Last week Bobbie and I had the opportunity to observe the filing of a case in the Administrative Court of Thailand by affected villagers downstream from the Xayaburi dam in Laos. We were informed by the villagers’ lawyer, Ms. Sor. Rattanamanee Polkla, that there would be 80 villagers submitting the lawsuit, travelling to Bangkok from the eight Mekong River provinces of Thailand. These 80 villagers were armed with a further 1,000 signatures of Thai villagers supporting the case. Last year the Save the Mekong Coalition submitted a petition, signed by over 20,000 people against the damming of the Mekong, to the Thai Prime Minister (Thailand will purchase 95% of the electricity produced by the dam). The villagers’ case will challenge the decision of the National Energy Policy Council and Thai Cabinet to approve the Power Purchase Agreement between the Electricity Generating Authority of Thailand (EGAT) and the Xayaburi Power Company Limited, the project’s operator. The villagers argue that this approval was given without conducting an environmental and health impact assessment of the dam in Thailand along with public consultation, both of which are required under the Thai Constitution for activities that will significantly affect a community’s natural environment.

The villagers started their campaign with a walking rally to the Administrative court at 10 in the morning. During the march, they carried placards with strong anti-dam messages. They also loudly called for justice from the Government. The march was conducted peacefully, and in fact staff and security helped the villagers find space in front of the court to worship the spirits of the Mekong before filing.

There was a moment of silence to start the worship ceremony. The villagers kneeled down; paid their respects to the Mekong and chanted together. The words of the chant were about how the “Mother River” played a vital role in their lives and this is why they respected the Mekong. At the end, they cast a fishing net in front of the court, a symbol of their traditional livelihoods that depend on fish, which are at risk with the construction of the dam.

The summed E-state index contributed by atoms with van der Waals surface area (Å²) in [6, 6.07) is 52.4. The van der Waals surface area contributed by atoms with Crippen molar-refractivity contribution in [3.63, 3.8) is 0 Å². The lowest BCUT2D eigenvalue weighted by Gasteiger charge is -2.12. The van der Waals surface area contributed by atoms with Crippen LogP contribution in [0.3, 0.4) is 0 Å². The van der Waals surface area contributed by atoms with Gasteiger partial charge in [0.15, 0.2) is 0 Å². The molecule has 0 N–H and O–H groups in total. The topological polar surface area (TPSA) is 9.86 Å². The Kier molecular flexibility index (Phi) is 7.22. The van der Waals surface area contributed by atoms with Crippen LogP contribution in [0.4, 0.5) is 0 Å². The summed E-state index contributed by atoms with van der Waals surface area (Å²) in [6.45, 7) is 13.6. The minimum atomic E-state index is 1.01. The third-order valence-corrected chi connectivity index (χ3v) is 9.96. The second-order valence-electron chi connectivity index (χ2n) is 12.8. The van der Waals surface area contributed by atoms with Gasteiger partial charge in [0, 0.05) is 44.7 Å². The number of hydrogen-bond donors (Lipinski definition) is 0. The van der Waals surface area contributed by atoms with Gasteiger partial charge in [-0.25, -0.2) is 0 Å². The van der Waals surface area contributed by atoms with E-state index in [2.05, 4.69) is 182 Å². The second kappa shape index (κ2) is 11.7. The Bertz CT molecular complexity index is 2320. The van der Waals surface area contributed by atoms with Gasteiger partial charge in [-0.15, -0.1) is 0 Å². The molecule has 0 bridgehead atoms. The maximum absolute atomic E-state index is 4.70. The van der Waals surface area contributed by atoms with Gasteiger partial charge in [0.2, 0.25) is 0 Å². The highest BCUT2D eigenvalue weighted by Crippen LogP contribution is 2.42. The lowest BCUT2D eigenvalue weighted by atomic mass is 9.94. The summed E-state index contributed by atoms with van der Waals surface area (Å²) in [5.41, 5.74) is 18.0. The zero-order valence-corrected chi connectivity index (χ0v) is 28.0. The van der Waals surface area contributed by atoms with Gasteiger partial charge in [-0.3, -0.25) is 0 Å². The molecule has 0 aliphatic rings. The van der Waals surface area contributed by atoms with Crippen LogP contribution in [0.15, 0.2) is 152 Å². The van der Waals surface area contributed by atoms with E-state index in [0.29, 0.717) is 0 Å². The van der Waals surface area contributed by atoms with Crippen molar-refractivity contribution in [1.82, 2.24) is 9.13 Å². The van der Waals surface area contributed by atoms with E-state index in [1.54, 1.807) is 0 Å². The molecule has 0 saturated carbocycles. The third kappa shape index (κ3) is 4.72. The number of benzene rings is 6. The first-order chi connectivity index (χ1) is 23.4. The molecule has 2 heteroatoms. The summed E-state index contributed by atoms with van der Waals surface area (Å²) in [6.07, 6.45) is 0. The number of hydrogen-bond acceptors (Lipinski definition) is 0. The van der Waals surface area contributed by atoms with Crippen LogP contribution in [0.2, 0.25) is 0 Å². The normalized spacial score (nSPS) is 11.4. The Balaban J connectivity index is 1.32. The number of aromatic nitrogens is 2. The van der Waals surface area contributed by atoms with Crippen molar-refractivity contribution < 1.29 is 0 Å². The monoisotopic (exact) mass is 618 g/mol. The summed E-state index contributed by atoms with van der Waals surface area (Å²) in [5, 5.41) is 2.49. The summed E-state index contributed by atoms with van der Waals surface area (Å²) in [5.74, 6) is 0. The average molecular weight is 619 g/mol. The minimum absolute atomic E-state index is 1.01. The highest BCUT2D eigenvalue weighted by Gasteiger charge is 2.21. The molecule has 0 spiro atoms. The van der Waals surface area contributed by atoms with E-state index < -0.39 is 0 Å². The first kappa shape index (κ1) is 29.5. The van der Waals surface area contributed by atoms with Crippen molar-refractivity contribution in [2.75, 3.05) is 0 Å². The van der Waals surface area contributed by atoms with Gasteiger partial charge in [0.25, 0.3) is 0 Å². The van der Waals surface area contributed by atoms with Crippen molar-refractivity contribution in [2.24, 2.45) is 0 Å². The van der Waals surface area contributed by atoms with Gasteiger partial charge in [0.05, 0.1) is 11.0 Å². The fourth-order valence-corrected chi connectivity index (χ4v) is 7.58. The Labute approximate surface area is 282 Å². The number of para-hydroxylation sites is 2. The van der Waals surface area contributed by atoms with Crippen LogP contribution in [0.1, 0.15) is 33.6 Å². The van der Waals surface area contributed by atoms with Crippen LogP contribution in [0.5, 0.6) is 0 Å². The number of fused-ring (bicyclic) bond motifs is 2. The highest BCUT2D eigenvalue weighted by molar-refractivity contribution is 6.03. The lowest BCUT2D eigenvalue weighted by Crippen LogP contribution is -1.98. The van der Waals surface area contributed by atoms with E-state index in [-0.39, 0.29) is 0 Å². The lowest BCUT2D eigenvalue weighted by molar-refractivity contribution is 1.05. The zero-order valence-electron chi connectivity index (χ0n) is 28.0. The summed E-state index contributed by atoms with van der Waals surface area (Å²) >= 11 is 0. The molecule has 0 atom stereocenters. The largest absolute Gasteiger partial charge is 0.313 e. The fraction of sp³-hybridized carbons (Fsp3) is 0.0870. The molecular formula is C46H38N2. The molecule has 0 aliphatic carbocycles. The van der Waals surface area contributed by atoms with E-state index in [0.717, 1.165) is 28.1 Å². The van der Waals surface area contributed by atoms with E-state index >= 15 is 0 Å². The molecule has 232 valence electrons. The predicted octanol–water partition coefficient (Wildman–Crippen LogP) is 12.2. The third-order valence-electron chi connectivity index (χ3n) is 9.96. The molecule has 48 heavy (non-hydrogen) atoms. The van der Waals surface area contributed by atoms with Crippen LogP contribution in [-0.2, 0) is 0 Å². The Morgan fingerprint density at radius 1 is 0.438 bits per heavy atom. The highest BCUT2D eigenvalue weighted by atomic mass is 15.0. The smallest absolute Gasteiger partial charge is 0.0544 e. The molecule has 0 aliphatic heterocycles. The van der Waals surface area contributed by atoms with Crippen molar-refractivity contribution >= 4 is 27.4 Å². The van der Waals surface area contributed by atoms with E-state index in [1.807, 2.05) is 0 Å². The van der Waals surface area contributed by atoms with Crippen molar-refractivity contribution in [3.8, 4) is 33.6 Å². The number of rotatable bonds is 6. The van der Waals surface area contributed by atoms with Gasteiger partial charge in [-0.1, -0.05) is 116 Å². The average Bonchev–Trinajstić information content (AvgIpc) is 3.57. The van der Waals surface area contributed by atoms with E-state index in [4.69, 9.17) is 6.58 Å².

Messages from the grassroots to the government and public

This court filing has drawn a lot of attention from national and international media, and some affected villagers were asked about their purpose in filing the case. “EGAT signed a contract without the process of consulting or giving information to stakeholders,” said Teerapong Pomun, a member of Living Rivers Siam. Mr. Pomun continued “I don’t think Vietnam or China want to buy power from Xayaburi dam because it’s too far and it would cost a lot to build a power line. Thailand is the only country that would be a buyer.”

Niwat, one of the leaders of the Thai People’s Network in Eight Mekong Provinces, a grassroots group supporting the suit, also said “we have done everything to make the parties concerned aware of the issues but so far none of the departments or organizations we have appealed to has addressed the issue by suspending the project in order to avoid its impact. For this reason we … are seeking justice from the court.”

Pianporn Deetes, campaigner with International Rivers, an environmental activist group, says villagers have already complained of adverse affects from upstream dams in China. Ms. Deetes said they worry about further damage if dams are built on the lower Mekong in Laos. “Villagers have experienced negative impacts such as the change of ecosystem, unusual water fluctuations, flash flooding or flash drought, that is not natural anymore,” Ms. Deetes explained. “And, this adversely affected fish migration patterns.”

“There are lots of Thai companies investing in neighboring countries, particularly Laos, Cambodia, and Burma, without any standards,” Ms. Deetes said. “They do not have to follow with Thai laws. We would like to see that this lawsuit would set a new standard with Thai overseas investment that at least they have to follow or respect the law in their home country.”

Filing Procedure

Ms. Polkla said the affected villagers’ lawyer came to the court with a  big pile of documents supporting the court complaint. She filed the documents with the court, each document having been certified by the villagers and her. Meanwhile Bobbie and I watched the villagers giving public speeches explaining the rationale of the case. Thailand currently does not need to produce more electricity, they said, as there is already excess generating capacity in the system. Also, there are cheaper, more secure and less destructive ways of generating electricity more in line with Thailand’s energy efficiency and renewable energy policies. Finally, the villagers passionately explained the dam would very likely affect their livelihoods and they have not been meaningfully consulted. As national authorities have ignored the voice of the people, villagers have taken matters into their own hands with the lawsuit. They hope that by challenging the dam’s power purchase agreement in Thailand, the Xayaburi dam in Laos will be forced to stop.

The complaint was accepted by the court as case file no. 493/2555 on a preliminary basis pending the parties’ arguments. The court will set a date for the first hearing, where the villagers will make their argument for why the court should officially accept their case. If the case is accepted it will make history as the first Administrative court case relating to cross-border projects that would have impacts in Thailand.